Category Hooves

Chip Hendrickson featured in Progressive Dairyman

digital dermatitis in dairy cattleOur Hoof Care Technical Expert, Chip Hendrickson wrote a recent article that appeared in Progressive Dairyman. The article focused on reducing copper usage in footbath programs, along with solutions to use instead of copper. Read the full article here!

Hoof Trimming & Timing

Dairy cow footbathWe all know that routine checks and hoof trimming can help to prevent lameness on your dairy. We recently sat down with Dale Baker and Chip Hendrickson, our hoof care experts with a combined total of 65+ years of hoof trimming experience, to ask them some important questions on hoof trimming and timing.

 How often should I be trimming my herd?

There is a significant difference between hoof-checking your herd and hoof-trimming your herd. We recommend checking every cow in your herd twice a year. If Digital Dermatitis, foot rot or heel erosion are ongoing issues, you will need to increase the frequency your hoof care routine. Trimming is only needed if there is overgrowth and should be done as needed.

Is hoof trimming necessary?

The simple answer is YES! The whole idea behind consistent hoof trimming is to keep your cows balanced as much as possible. Trimming keeps your cows balanced to bear weight on all claws evenly. When the weight is evenly distributed, your cows will be more comfortable, and comfortable cows produce more milk.

Do I need a hoof inspection or hoof trimming?

There is a difference between hoof inspections and hoof trimming. You should have your herd inspected at least 2 times each year. Trimmings are only necessary when there is overgrowth.

Does every claw need to be trimmed?

No, not necessarily. Every cow will be different. You may not trim something off every claw; only those claws that need trimming should be trimmed.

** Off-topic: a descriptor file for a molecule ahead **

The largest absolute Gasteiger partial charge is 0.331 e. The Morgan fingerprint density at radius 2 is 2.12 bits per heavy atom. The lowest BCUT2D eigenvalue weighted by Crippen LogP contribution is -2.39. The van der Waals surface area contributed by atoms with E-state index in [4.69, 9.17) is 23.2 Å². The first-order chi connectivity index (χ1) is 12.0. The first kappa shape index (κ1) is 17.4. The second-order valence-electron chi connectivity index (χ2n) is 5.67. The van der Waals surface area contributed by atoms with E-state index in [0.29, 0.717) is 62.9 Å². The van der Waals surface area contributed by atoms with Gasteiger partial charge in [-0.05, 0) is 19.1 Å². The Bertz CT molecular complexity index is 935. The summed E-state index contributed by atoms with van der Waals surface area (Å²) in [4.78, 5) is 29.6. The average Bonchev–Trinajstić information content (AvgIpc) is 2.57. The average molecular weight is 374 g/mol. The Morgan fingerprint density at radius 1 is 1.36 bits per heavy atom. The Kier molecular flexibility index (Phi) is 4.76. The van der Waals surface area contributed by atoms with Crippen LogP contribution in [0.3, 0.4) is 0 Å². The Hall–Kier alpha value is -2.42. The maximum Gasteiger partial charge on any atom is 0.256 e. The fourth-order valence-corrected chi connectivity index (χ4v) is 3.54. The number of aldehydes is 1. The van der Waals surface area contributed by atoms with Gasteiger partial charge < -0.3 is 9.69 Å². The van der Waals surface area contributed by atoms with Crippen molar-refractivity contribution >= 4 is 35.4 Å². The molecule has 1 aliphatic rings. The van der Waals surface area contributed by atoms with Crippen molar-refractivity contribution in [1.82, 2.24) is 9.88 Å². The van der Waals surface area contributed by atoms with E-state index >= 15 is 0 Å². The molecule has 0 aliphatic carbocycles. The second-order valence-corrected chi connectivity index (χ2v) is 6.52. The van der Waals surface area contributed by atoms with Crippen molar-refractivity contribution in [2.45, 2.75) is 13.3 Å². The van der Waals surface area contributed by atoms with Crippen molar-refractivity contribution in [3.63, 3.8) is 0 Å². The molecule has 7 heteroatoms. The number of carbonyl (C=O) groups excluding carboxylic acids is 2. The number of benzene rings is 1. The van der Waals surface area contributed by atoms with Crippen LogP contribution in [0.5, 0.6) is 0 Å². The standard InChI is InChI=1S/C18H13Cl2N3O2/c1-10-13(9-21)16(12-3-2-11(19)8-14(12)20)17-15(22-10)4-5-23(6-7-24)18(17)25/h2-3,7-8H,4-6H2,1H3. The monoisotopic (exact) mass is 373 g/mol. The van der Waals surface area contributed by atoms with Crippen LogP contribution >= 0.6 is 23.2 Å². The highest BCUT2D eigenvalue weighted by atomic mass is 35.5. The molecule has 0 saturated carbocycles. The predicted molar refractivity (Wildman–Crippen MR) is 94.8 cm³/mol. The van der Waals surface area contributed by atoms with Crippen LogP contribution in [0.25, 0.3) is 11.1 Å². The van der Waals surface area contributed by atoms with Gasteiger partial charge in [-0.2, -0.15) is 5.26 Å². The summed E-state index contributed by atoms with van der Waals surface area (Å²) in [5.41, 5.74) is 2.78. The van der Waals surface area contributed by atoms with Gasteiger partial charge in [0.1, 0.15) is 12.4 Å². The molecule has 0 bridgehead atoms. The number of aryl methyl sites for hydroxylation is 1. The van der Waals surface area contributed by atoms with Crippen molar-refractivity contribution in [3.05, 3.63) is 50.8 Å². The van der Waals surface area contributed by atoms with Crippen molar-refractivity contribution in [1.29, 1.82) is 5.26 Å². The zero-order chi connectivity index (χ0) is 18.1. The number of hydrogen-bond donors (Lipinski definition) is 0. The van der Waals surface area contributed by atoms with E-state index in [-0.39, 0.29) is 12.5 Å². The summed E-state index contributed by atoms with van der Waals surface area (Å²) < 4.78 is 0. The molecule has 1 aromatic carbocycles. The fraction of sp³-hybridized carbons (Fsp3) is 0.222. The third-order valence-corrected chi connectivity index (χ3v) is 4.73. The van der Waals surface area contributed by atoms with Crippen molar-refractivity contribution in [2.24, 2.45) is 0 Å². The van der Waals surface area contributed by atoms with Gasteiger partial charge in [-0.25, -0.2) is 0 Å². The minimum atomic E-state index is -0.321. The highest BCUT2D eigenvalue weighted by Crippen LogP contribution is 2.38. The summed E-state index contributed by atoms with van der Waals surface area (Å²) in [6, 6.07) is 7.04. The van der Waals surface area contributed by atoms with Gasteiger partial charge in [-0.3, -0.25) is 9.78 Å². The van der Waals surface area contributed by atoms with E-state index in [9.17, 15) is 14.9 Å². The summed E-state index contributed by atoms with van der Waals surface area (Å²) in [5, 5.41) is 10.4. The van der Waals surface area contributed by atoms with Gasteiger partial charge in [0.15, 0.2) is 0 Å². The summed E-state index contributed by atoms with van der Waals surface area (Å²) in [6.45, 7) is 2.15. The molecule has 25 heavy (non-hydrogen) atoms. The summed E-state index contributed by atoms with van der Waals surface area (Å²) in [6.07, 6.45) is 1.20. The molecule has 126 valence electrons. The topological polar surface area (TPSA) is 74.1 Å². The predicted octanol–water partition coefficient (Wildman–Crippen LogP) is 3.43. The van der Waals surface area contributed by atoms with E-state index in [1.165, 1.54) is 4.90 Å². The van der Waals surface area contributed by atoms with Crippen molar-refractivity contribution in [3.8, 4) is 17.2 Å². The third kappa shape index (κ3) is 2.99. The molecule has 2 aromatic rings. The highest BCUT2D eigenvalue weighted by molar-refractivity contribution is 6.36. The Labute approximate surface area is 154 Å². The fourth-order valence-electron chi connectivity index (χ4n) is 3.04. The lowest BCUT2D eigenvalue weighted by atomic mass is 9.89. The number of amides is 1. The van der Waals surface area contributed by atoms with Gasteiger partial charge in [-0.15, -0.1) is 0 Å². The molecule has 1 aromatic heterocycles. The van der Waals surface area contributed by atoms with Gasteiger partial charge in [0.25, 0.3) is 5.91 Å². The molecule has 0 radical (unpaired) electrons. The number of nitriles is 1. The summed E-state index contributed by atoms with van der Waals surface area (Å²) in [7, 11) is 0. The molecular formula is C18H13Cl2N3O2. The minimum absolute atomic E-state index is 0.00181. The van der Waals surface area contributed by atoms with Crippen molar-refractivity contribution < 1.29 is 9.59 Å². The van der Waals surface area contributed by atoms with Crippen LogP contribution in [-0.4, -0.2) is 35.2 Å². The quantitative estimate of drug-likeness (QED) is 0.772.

How could I find a good hoof trimmer?

You will want to find a quality hoof trimmer to ensure the hoof health on your dairy. Talk to other dairymen, area veterinarians and nutritionists and see who they recommend. Once you have some recommendations, do your research. Check their background and coursework and see if they are still currently in continuing education courses.

Footbath concentrates like HealMax and HoofMax from AgroChem are designed to obtain results and promote hoof health for reduced risk of disease and lameness. HealMax remains effective in higher temperatures and won’t flash-off like formaldehydeHoofMax optimizes footbaths based on copper or zinc sulfate to achieve good control with less heavy metals and expense.

3 Things That Can Jeopardize Any Footbath Routine

By Dale Baker and Chip Hendrickson
AgroChem Hoof Care Technical Experts

Footbaths are an essential part of your hoof care routine to prevent lameness and disease.  It is important to use footbaths for the prevention AND treatment of hoof problems. Far too often, we see dairymen initiate a footbath routine only after an outbreak has occurred.

If implemented properly, a consistent footbath routine will be one of the best things you can do for your herd’s hoof health and your milk production. Here are the top 3 mistakes to avoid on your dairy.

1. Human Error

We all make mistakes, after all, we are only human. Often, we see different people running footbaths using inconsistent approaches. When different people are giving footbaths on different days, mistakes can be made. Even if the same person does the footbath routine, human error can and often does occur.

It’s important to mix the accurate amount of water to the proper concentrate to provide an effective and safe footbath for your herd. Always be consistent and carefully follow the label instructions. If too much footbath solution is used, it could be dangerous for your herd. If too much water is used, your footbath will not be strong enough to kill the bacteria.